CINCINNATI -- The strained left oblique that wiped out most of the final month of Billy Hamilton's 2016 season is fully healed after he fully rested through October. But the Reds' center fielder didn't feel that the injury and the time off has stunted the progress he made as a hitter during the second half.
Hamilton, 26, has spent much of the offseason working out in Cincinnati, either at Great American Ball Park or the MLB Urban Youth Academy. His hitting has been right where he wants it to be.
"I went in the cage the other day, and I felt like where I left off at. It felt natural," Hamilton said during Redsfest. "It was just flowing and everything. I feel like it's going to be big for me."
Hamilton, who batted .260 with a .321 on-base percentage and 58 stolen bases in 2016, has been hitting with third-base coach Billy Hatcher. Hamilton's teammate and one of the game's best hitters, Joey Votto, has also popped in when he's been in town.
Votto also provided hitting advice to Hamilton during the season. Hamilton rallied from a slow start to '16 and regained his leadoff spot in the second half, when he hit .293 with a .369 on-base percentage.
"I'm still learning from him," Hamilton said of Votto. "The last few years, hitting-wise, I studied film but not like I do now. When I travel, I got my iPad and I'm looking at video and everything. Joey has got me doing all of that stuff."
Hamilton is eligible for arbitration for the first time, which leaves him three years away from free agency. Those circumstances prompted speculation this week that the speedster could be traded this offseason.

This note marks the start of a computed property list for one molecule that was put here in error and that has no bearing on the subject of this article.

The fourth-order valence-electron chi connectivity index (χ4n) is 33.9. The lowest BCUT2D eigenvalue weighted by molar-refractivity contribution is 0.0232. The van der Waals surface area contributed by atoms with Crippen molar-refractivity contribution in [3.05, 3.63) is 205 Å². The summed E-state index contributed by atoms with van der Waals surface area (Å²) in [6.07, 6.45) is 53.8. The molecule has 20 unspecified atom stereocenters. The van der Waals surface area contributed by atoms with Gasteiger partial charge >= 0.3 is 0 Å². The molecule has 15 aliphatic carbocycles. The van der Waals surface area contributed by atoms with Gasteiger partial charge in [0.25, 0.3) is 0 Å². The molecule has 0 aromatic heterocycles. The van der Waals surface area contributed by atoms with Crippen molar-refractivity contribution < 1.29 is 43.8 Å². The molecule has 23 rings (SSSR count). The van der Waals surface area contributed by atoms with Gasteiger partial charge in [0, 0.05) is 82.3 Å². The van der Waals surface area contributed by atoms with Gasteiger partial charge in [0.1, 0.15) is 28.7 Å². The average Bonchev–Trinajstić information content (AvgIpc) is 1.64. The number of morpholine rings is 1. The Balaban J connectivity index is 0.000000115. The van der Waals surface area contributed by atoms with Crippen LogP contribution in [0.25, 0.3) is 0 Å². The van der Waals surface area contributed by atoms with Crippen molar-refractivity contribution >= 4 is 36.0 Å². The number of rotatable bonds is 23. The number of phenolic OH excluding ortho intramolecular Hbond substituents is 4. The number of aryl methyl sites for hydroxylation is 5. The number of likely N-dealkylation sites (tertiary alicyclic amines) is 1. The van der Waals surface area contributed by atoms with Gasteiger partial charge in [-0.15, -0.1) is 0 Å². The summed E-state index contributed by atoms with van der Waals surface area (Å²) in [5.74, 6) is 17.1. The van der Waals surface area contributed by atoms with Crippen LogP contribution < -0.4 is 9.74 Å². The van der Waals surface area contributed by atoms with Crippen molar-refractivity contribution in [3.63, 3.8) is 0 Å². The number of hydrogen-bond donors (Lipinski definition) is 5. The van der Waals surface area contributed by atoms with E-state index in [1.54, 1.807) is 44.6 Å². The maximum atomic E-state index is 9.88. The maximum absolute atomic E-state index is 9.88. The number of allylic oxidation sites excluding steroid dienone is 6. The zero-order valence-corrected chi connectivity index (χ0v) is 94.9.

Although that seems unlikely, Hamilton took the rumors in stride.
"If I get traded, I get traded," he said. "I want what's best for everybody. If the Reds feel like they can be better without me, I'm all in for it. I'm not saying I don't want to be here, I'd love to be here. I love the Reds' organization, I love everyone here. I love the fans. If they trade me, that means they have a plan. It's not for me to be mad about it. It's baseball, that's life."
Besides his hitting skills, Hamilton was also enthusiastic about the prospects of playing for Team USA in the World Baseball Classic this spring. Because his season ended on the disabled list, the Reds are allowed to veto his participation. But he's been given the green light to play in the Classic, if asked.
"My agent told me they're going to ask [Mike] Trout and [Bryce] Harper and all those guys if they want to play," Hamilton said. "If they don't play, they'll go to other guys. It's something they've earned. I can't do anything about it, I want to play. I'm excited about it."
Hamilton's dynamic speed would likely give Team USA a spark, whether in the starting lineup or off of the bench -- especially as a pinch-runner in the late innings.
"I don't have to play every single day," he said. "I'll do what I did [for Cincinnati] in 2013, come in the seventh, eighth inning, steal a base, win the game and go out the next day. I just want to play. I just want to be on the roster."
Mark Sheldon has covered the Reds for MLB.com since 2006, and previously covered the Twins from 2001-05. Follow him on Twitter @m_sheldon and Facebook and listen to his podcast. This story was not subject to the approval of Major League Baseball or its clubs.